The first blockbuster helmed by a woman director in Hollywood, The Dumb Girl of Portici (1916), based on the opera by Daniel Auber, presents the legendary ballerina Anna Pavlova in her only feature film performance.
It was not uncommon to cast luminaries of stage, opera, and other performing arts in movies as they evolved from sideshow distractions and simplistic pageants to feature films tackling complex stories and weighty themes, for publicity value if nothing else. Pavlova, however, proved to be natural onscreen in the role of the innocent, mute peasant girl in an Italian fishing village in 17th century Naples, when the country was occupied by Spain and taxed by a corrupt aristocracy into a state of starvation and poverty.
Pavlova moves with a grace and impulsive energy that sets her apart from all the silent movie veterans in the cast, who deliver conventional performances. They wear their character like a costume with familiar theatrical movements and emotional expressions. The personality of Pavlova’s peasant girl Fenella radiates from within and powers her character. Future filmmaker Rupert Julian (who directed Lon Chaney in the original Phantom of the Opera) plays her brother, a fisherman who leads the peasant revolt against the oppressive rule, but it is Pavlova’s spark that sets off the rebellion.
Weber’s strengths, or at least her interests, were in serious drama with a social message that she brought home by humanizing the issues in intimate scenes. In Portici she delivers an epic production with vast sets, lavish portraits of aristocratic decadence, and fiery mobs roused into revolt, yet still keeps the story centered on Pavlova’s innocent free spirit under threat from the lust and greed of the rich who treat the poor like playthings. Her evocative imagery and the mix of intimate moments within the visual spectacle is an interesting contrast to the historical epics of D.W. Griffith and the reveals a talent that has been too long overlooked in the histories of American cinema.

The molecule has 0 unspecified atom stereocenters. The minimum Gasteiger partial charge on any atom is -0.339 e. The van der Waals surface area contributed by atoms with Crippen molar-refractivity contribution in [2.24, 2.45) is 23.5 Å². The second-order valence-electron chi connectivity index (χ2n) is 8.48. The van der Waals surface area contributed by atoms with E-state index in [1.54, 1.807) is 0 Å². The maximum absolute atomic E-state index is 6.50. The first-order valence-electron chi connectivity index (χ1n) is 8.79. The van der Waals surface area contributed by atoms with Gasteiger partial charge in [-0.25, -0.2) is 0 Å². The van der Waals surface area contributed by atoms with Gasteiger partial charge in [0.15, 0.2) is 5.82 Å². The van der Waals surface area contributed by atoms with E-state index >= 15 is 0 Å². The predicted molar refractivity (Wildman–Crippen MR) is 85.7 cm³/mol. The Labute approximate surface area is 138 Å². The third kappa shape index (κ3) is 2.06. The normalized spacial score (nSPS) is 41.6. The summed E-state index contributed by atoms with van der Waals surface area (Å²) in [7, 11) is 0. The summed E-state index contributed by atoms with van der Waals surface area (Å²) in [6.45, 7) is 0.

For more on The Dumb Girl of Portici, read Daniel Eagan’s article at Film Comment.
Silent with musical score.
It’s part of the special collection “Directed by Lois Weber”
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The Dumb Girl of Portici [Blu-ray]
The Dumb Girl of Portici [DVD]
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Long unavailable in any form, this silent movie landmark makes its home video debut on a 2-disc edition on DVD and Blu-ray in a new restoration from Milestone Films. As is the case with the overwhelming majority of silent films, there are no known original materials in existence so the restoration was reconstructed by Library of Congress from a 35mm nitrate reissue print at the British Film Institute and a 16mm print at the New York Public Library’s Performing Arts Library.
It is presented with tints and a dynamic musical score composed by John Sweeney and performed by a quartet that he anchors on piano. The second disc features the 52-minute ballet documentary The Immortal Swan (1935), an historical curiosity that pays tribute to Anna Pavlova with a little archival footage surrounded by ballet performances and personal remembrances, and archival newsreel and home movie footage featuring Pavlova.